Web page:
U.S. judge deals another blow to Canadian pipeline plans
Here in Alberta, it’s often said, pace T.S. Elliot, that April is the cruelest month because it teases us with hints of spring, only to cruelly dash our hopes with snowfalls and freezes.
Now Albertans have reason to find this April particularly cruel as recent events call into further question two of the remaining three “in-play” pipelines that might carry Alberta oil to markets willing to pay higher prices than it now commands.
Kinder Morgan’s suspension of all “non-essential” work on the Trans Mountain Pipeline Expansion project represented nothing less than a watershed moment when it came to pipeline development in Canada. This C$7 billion-plus pipeline would have carried an additional 590,000 barrels of oil per day to a shipping port near Vancouver (in Burnaby).
Subsequent developments have only emboldened opponents of the project, with the British Columbia Premier John Horgan and Green Party Leader Andrew Weaver doubling down on anti-pipeline rhetoric, even in the face of a threatened trade war with Alberta.
Now, in another blow to a Canadian oil pipeline, a judge in the United States has ruled that the proposed Enbridge Line 3 pipeline, which would carry an initial capacity of 760,000 barrels per day from Hardisty, Alberta to Superior, Wisconsin, can proceed… but not on the proposed route through Minnesota, and not in the way planned by Enbridge.
Enbridge planned to build a parallel pipeline to the existing Line 3, which was to be retired in situ—meaning “removing the oil from the pipeline; cleaning the pipeline; physically disconnecting the pipeline; segmenting the pipeline and continuing to monitor it.”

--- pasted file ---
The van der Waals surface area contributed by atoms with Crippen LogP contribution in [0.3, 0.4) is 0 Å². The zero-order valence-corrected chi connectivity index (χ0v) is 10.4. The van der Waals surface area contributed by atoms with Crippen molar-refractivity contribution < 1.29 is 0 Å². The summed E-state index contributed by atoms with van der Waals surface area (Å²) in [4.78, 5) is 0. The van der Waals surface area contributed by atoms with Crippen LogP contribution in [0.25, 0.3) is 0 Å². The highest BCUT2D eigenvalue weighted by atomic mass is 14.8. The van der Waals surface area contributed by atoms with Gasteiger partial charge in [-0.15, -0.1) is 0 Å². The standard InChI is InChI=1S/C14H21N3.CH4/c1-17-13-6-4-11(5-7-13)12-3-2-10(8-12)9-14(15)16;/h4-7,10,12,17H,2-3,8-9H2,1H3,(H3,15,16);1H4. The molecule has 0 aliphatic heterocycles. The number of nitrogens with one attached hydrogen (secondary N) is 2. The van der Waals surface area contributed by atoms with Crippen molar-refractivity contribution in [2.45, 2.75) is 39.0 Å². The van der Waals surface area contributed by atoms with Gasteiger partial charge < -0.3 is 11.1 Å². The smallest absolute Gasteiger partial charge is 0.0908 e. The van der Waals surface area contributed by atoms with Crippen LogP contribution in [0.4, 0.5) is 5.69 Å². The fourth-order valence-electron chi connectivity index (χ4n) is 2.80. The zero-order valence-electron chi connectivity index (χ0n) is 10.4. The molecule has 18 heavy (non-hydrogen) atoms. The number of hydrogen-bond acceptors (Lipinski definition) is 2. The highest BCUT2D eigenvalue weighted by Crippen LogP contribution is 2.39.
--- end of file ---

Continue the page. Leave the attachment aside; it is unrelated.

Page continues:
Under Judge Ann O’Reilly’s decision, Enbridge would be forced to decommission and remove the existing Line 3 pipeline, then build the new pipeline in the same trench, as it were. This is an option that Enbridge has already stated is impractical. The Line 3 pipeline project was already projected to cost C$9 billion (before the proposed change), which would make it the most expensive pipeline Enbridge has ever contemplated.
On top of all that, Line 3, like the Kinder Morgan Trans Mountain expansion, still faces constant resistance from environmental groups and some First Nations groups, and must still weather the storms of political jockeying, court challenges and “civil disobedience,” which historically has not been all that civil.
April is certainly looking like 2018’s cruelest month, at least in terms of its chilling impact on potential oil future. But as they say about spring, hope springs eternal.